By Tony Farkas
GROVETON — During a brief two-week respite between legislative sessions, area legislators gave updates to their constituents about the work being done — before having to return to Austin for a third special session.
Sen. Robert Nichols, R-Jacksonville, and Rep. Trent Ashby, R-Lufkin, spoke to members of the Trinity County Republican Party on Sept. 13.
“I feel like I’m in the session that will never end,” Nichols said.
Nichols recounted some of the larger issues that was dealt with during the main session — Winter Storm Uri, and how our electricity grid was so vulnerable; a voter integrity bill that made it harder for people to cheat, and that Texas is now a Second Amendment sanctuary state.
However, one big area of concern which flew under the radar was spam and telemarketing calls, which Nichols said was a problem for himself as well. After looking into the matter, he supported, and the Legislature passed, the Respect Your Privacy Act.
He dubbed that Phase 1.
I kept hearing that TxDOT was selling a lot of this information, and as chairman of the Senate Transportation Committee, I focused on DPS, DMV and TxDOT.
When I talked with the DMV, I was upset to find out that so much information about my personal vehicle was being shared. I found that people could get where I bought my car, how much I paid for it, which bank has a lien on it and how much the lien is.
About 70 entities were getting that information from the state. You might as well give it to Google. I said we weren’t going to do that anymore.
TxDOT wasn’t really selling anything, except the subscriber list for Texas Highways magazine, and then I went over to DPS and found 1,100 different entities get everything that’s on your driver’s license, which then turns around and does something else with it. That ticked me off. They got $67 million a year for doing that.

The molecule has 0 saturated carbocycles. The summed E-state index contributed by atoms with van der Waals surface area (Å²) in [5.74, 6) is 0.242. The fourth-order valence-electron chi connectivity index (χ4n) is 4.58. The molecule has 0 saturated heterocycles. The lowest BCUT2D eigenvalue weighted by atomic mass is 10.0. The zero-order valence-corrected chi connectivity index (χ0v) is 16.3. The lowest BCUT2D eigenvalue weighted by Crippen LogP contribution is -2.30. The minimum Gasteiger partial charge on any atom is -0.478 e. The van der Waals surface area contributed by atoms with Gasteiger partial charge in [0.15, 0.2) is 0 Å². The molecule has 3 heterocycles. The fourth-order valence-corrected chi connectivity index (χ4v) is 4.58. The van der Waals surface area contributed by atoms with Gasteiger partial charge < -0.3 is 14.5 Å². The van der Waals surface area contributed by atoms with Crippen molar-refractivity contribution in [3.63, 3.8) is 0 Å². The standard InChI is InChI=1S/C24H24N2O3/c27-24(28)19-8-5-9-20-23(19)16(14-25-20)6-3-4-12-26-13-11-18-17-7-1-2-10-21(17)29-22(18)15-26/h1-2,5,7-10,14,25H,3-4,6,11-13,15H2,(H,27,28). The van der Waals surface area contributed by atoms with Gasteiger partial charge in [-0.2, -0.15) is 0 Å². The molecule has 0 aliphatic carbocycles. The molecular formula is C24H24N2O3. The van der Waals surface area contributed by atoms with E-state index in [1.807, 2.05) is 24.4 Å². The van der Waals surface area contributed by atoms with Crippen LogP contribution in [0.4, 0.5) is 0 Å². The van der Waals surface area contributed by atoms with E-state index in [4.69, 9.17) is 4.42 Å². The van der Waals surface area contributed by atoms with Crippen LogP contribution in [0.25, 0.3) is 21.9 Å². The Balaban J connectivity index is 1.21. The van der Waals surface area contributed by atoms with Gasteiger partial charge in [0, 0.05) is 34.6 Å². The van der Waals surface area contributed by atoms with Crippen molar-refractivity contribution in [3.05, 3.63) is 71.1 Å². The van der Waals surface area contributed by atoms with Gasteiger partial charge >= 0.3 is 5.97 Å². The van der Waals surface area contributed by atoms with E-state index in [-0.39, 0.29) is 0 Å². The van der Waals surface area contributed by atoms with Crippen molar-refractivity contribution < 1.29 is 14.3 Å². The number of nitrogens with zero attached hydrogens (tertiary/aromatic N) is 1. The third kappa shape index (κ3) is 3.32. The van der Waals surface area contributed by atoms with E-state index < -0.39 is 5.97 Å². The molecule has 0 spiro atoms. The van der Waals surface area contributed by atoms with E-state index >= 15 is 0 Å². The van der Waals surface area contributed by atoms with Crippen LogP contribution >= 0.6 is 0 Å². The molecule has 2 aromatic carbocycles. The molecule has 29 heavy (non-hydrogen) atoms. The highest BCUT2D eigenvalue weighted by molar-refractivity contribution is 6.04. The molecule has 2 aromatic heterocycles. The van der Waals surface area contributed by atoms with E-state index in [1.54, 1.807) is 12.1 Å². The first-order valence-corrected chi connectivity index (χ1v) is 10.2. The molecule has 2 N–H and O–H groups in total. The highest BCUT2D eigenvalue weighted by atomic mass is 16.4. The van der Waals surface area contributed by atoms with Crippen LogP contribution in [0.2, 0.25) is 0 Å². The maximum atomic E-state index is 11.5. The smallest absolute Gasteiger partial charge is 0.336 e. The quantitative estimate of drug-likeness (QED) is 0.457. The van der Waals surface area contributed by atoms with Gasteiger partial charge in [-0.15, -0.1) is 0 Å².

Nichols said that years ago, the Texas Legislature passed bills requiring the sale of that information. He also said that Phase 2, next year, which will take on the state Nursing Board which sells information.
Ashby said this year was one of the best sessions for rural Texas he’s been part of, and one of the best ones for protecting the second amendment.
“We pushed forward eminent domain reform to level the playing field between landowners and large firms with eminent domain powers,” he said.
Ashby also touted this session as one of most pro-life session ever in the state of Texas.
“One bill bans any abortions once you can detect a heartbeat in that mother’s womb,” he said. “Doctors say that’s right at 6 weeks, and that is not law in the state of Texas. Secondly, we passed a bill in response to what’s happening at the U.S. Supreme Court; it appears they may be getting ready to take back up a bill like (the heartbeat bill). We passed — preemptively — a bill that states if Roe v. Wade is overturned, within 30 days of that Texas will ban all abortions.”
Ashby said that was done because they want to protect life.
Broadband internet measures passed, which were co-sponsored by Ashby in the House and Nichols in the Senate. Within a year, there will be a plan, and internet service providers will begin the process of upgrading all internet access to high-speed.
Aside from banning boys from participating in girls sports, the Legislature will take up redistricting in the next special session. He said that there was a huge undercount in this year’s Census, but since those are the numbers he has to work with, he will have to find about 30,000 residents to keep his district intact.
For Nichols, that number is even higher.